Sunday, September 20, 2009

A Christian Ramadan?

Here in the South, some local newspapers still publish a Saturday religion section. I always find something either of interest, or of unintended humor. Two months ago, the newspaper sponsored a contemporary gospel music contest, a local evangelical "American Idol" type of thing. This was clearly a pet project of the religion editor, as he has gushed about it ever since. This week, he wrote at great length of the ministry Christian rock bands provide for the "pierced and tatooed" unchurched set. Well, okay. But once I got past that, I found this: Muslims Find Ramadan Fast Partners: Christians.


It seems some evangelicals have rediscovered fasting, but boy did they go around the world to do so.


Like Muslims worldwide, Ben Ries has refrained from food and drink from sunrise to sundown in an act of self-restraint during the Islamic holy month of Ramadan, which ends this weekend....Only Ries is not a Muslim. He is pastor of 70-member Sterling Drive Church of Christ and a self-described committed Christian....Ries is among a small group of Christians who've joined well-known evangelical author and speaker Brian McLaren in observing a Ramadan fast, opening a new chapter in interfaith relations between two traditions often at odds. To McLaren and his Christian and Muslim fasting partners, it's a neighborly gesture of solidarity that deepens their respective faiths and sends a message about finding peace and common ground....McLaren, 53, is the godfather of the "emerging" or "emergent" church, a loose-knit movement that seeks to recover ancient Christian worship practices and, in some cases, question traditional evangelical theology.


I find it interesting that these evangelicals are fasting not as a Christian discipline, but rather to show respect and solidarity with Islam. I have several Muslim friends. Were I to announce I would be participating in Ramadan with them, they would see it as the obvious gimmick that it is. Others seem to agree.

Southern Baptist thinker Albert Mohler notes:

The logic of Islam is obedience and submission...It's by following these practices that a Muslim demonstrates his obedience to the rule of the law through the Quran. For a Christian to do the same automatically implies a submission to the same rule. And beyond that, it's an explicit affirmation that this is a good and holy thing. From a New Testament perspective, it is not a good and holy thing.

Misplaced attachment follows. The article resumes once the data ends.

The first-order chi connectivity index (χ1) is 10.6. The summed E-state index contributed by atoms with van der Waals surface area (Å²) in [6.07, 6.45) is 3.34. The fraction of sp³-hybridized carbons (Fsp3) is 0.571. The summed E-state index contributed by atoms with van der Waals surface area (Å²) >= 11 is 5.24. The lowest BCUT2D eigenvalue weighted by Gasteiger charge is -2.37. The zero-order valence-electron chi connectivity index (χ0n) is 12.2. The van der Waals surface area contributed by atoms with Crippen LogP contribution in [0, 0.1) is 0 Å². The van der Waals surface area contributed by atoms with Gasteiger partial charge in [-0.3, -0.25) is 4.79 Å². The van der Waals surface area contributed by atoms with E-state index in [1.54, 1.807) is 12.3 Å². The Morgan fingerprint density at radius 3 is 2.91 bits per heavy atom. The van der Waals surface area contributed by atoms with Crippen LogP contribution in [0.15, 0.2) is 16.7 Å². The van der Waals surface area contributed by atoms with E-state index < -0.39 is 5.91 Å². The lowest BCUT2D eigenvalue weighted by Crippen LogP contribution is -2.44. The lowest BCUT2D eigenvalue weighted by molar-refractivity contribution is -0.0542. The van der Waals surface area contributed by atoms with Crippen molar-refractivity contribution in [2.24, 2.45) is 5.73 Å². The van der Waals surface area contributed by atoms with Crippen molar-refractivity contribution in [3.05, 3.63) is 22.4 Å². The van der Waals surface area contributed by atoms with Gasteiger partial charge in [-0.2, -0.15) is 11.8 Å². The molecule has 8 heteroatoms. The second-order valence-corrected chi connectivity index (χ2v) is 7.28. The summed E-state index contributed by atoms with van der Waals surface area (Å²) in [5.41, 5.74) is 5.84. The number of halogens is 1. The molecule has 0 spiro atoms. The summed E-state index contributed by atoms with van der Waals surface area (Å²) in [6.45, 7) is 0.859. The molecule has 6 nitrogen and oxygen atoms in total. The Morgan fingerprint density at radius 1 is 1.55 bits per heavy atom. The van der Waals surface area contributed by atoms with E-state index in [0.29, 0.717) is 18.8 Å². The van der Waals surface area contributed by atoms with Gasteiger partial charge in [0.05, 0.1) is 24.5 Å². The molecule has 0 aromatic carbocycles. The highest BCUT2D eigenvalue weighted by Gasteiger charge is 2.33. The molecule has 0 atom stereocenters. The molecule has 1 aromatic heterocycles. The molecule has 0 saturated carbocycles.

And, I find myself in rare agreement with Mark Driscoll, who writes:

Christians observing a Ramadan fast is "insane at best ... Sad, tragic, horrific, misguided, dangerous, wrong...If Christians want to pray during Ramadan, they should pray not with Muslims but for Muslims — that Muslims would come to know Jesus. To pray with Muslims absolutely dishonors Jesus.

I find it ironic that Bruce McLaren, the Emergent guru, the recoverer of "ancient Christian worship" would be taking his cues from Islam. Much could be said of this, but two main points come to mind. First, I am reminded again of the shallowness and the unstable, shifting nature of what passes for Emergent theology. Weak tea, indeed, as they say. Second, I continue to be amazed at those who think that they have rediscovered/reclaimed/restored that which was never lost in the first place.

The purpose of this post is not to engage in any triumphalist Orthodox one-upmanship when it comes to fasting. My record in this department is not one which would provide any worthy examples. With the ready availability of shrimp, bean burritos and well, beer, I often feel that while technically compliant, I am far from the spirit of the thing. But I try, and am mindful of the fasts.

I had lunch with a good friend last Monday. That was the Feast of the Exaltation of the Cross, and a fast day. My selection of bean burritos lead to a conversation about the number of fast days we observe. He is an Episcopalian and freely admitted to have not observed a fast since he was a teenager. But my friend was shocked to learn that we have about 180 fast days throughout the year. Again, I say this not in any self-laudatory way, but to point out that Christians fasted for 600 years before Islam, and continue to do. The Jews, obviously, were fasting even longer. Clearly, there are deeper, richer and older examples of fasting than one finds in the Ramadan imitation of Muhammad.